Diversity and inclusion is a marathon, not a sprint
Accounting firms that foster environments that encourage people to bring their authentic selves to work can reap significant value. Wholeheartedly embracing employees for who they are creates a more engaged and exciting environment for solving clients’ problems, and building a diverse workforce creates a stronger organization. Diversity and inclusion is vital to a firm’s success, but it takes time to develop a D&I strategy.
Defining the D&I North Star
Instilling diversity and inclusion into the DNA of a firm is a long-term initiative, so where is the best place to start? A true commitment starts from the top.
Firm leadership should be intentional about its D&I “North Star,” or ultimate goal. What is the firm trying to achieve? How does this goal align with the firm’s culture and values?
Every firm’s North Star will look a little different, but no matter the form it takes, leadership support of the D&I strategy is critical. Firm leadership should make diversity and inclusion an explicit top priority, and it should champion initiatives and measure progress. In this way, leadership can help build a foundation that resonates with the entire firm.
Understanding the business case
Prioritizing D&I in the workplace is the right thing to do, but a strong business case it also exists. Building a workforce that includes, supports, and promotes people of color, women, LGBTQ workers, people from different generations, and individuals with disabilities results in a stronger organization.
Not only do more diverse teams bring a wider perspective to the table, but they demonstrate a firm’s commitment to D&I, which clients and prospects value. Ultimately, diverse and inclusive environments add value that can lead to new clients, new ways to solve problems, and new revenue sources. Further, research shows that diverse and inclusive organizations tend to fare better during recessions.
Building recruitment strategies
Recruitment is one of the main functions to consider in any D&I strategy. Who is the firm actively seeking to attract? If a firm is always recruiting from the same places, it likely is limiting its pool of potential employees. Recruitment strategies should include different populations of recruits and different ways to attract diverse candidates to the firm.
For example, historically black colleges and universities represent an excellent opportunity to connect with a diverse population. Firms also should consider any nontraditional schools that they previously have overlooked. A different university could open the door to the diverse hires firms are seeking.
Accounting firms don’t necessarily need to look beyond their current university recruiting grounds. Instead, they can connect with different diversity groups on campus, such as the National Association of Black Accountants. Partnering with student chapters of professional organizations such as NABA can help introduce firms to a wide array of potential recruits.
Once the firm has begun to recruit more diverse team members, it is important to maintain and nurture a diverse and inclusive environment. Bringing new talent on board is one thing; keeping employees engaged is another. Effective retention strategies include:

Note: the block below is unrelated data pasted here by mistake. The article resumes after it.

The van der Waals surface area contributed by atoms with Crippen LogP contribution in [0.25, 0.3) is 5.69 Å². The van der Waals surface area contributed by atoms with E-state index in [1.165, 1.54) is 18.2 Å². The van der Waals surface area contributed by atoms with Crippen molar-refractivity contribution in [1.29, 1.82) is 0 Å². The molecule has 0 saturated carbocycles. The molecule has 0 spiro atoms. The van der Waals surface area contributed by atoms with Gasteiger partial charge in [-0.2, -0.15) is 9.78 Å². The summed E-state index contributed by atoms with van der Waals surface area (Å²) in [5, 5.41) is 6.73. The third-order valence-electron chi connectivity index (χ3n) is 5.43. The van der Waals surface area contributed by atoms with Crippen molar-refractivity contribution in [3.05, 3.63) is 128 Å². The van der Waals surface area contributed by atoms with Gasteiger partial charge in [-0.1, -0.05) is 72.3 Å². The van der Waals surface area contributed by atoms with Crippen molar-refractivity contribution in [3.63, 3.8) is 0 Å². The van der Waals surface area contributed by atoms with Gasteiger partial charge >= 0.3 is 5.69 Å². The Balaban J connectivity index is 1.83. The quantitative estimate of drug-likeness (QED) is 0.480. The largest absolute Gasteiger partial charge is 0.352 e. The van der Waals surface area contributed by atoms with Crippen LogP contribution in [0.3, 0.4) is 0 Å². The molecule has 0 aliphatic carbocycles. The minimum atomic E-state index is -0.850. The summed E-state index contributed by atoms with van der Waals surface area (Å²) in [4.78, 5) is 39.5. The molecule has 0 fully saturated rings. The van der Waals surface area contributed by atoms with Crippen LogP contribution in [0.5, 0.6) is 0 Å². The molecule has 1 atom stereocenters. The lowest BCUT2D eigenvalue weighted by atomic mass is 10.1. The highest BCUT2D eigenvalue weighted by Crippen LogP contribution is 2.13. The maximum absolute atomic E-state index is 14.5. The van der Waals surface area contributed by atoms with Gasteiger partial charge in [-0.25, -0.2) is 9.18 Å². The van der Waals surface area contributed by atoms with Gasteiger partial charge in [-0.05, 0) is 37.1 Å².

- Mentorship programs. Facilitating mentorship programs that encourage relationship building between veteran personnel and new hires can help employees engage with team members and grow within the firm.
- Speakers. Bringing in different speakers to present on various D&I topics demonstrates that the firm is committed to education and to improving its commitment.
- Volunteering in the community. Providing employees opportunities to actively participate in D&I initiatives outside of the organization’s four walls helps show the firm’s commitment to diversity.
- Diversity groups. Supporting the establishment and growth of diversity groups within the firm and helping make sure leadership is genuinely involved in listening to and supporting these groups is another way for a firm to retain top talent.
Taking the long view
By nature, accountants want to solve problems as quickly as possible, but D&I is not an overnight achievement. Instead, it is a long-term commitment that requires continual improvement.
While slow progress might be frustrating, an opportunity exists to put the numbers to work. First, firms should establish a baseline and set concrete goals. Then, after implementing D&I recruiting strategies and internal initiatives, they should measure progress on a year-over-year basis.
As new D&I strategies roll out, mistakes are inevitable. Firms should strive to make the process as meticulous as possible, and they should not be afraid to lean on outside consultants to help solve problems and suggest alternative strategies.
Firms should view open challenges about D&I strategies as milestone achievements, rather than as setbacks. Being challenged means that people are noticing that a firm is making an effort to improve. The natural reaction to being challenged might be to go on the defensive, but firms should invite feedback — positive and negative — and use it to strengthen their organization.
Remember, D&I is a marathon, not a sprint. Along the way, each firm will need a different solution. But no matter the solution, firms should encourage all personnel to become actively involved in building a path to a more diverse and inclusive workplace. If everyone runs the race together, they will make it to their D&I North Star.